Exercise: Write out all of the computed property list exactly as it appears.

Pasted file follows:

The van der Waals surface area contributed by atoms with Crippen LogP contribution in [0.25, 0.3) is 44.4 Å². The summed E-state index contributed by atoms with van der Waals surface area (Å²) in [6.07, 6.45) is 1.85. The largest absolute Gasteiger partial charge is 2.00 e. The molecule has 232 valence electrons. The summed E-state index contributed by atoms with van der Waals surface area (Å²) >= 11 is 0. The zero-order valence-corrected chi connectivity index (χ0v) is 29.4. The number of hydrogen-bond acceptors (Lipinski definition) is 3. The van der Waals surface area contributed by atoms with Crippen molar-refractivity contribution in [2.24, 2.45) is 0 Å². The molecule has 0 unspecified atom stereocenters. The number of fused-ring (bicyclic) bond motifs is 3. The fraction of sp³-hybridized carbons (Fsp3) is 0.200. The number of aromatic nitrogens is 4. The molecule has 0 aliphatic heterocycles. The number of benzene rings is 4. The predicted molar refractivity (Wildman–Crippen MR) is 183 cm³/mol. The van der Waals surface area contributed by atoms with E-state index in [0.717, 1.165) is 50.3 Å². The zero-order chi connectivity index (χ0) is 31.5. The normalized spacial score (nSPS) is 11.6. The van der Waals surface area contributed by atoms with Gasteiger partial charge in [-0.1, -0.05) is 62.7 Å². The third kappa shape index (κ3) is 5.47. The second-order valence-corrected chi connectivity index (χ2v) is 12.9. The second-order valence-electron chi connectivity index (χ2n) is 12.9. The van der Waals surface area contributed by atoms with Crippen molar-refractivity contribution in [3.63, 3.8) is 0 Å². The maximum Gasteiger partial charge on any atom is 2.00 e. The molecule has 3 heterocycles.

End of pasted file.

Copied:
The van der Waals surface area contributed by atoms with Crippen LogP contribution in [0.25, 0.3) is 44.4 Å². The summed E-state index contributed by atoms with van der Waals surface area (Å²) in [6.07, 6.45) is 1.85. The largest absolute Gasteiger partial charge is 2.00 e. The molecule has 232 valence electrons. The summed E-state index contributed by atoms with van der Waals surface area (Å²) >= 11 is 0. The zero-order valence-corrected chi connectivity index (χ0v) is 29.4. The number of hydrogen-bond acceptors (Lipinski definition) is 3. The van der Waals surface area contributed by atoms with Crippen molar-refractivity contribution in [2.24, 2.45) is 0 Å². The molecule has 0 unspecified atom stereocenters. The number of fused-ring (bicyclic) bond motifs is 3. The fraction of sp³-hybridized carbons (Fsp3) is 0.200. The number of aromatic nitrogens is 4. The molecule has 0 aliphatic heterocycles. The number of benzene rings is 4. The predicted molar refractivity (Wildman–Crippen MR) is 183 cm³/mol. The van der Waals surface area contributed by atoms with E-state index in [0.717, 1.165) is 50.3 Å². The zero-order chi connectivity index (χ0) is 31.5. The normalized spacial score (nSPS) is 11.6. The van der Waals surface area contributed by atoms with Gasteiger partial charge in [-0.1, -0.05) is 62.7 Å². The third kappa shape index (κ3) is 5.47. The second-order valence-corrected chi connectivity index (χ2v) is 12.9. The second-order valence-electron chi connectivity index (χ2n) is 12.9. The van der Waals surface area contributed by atoms with Crippen molar-refractivity contribution in [3.63, 3.8) is 0 Å². The maximum Gasteiger partial charge on any atom is 2.00 e. The molecule has 3 heterocycles.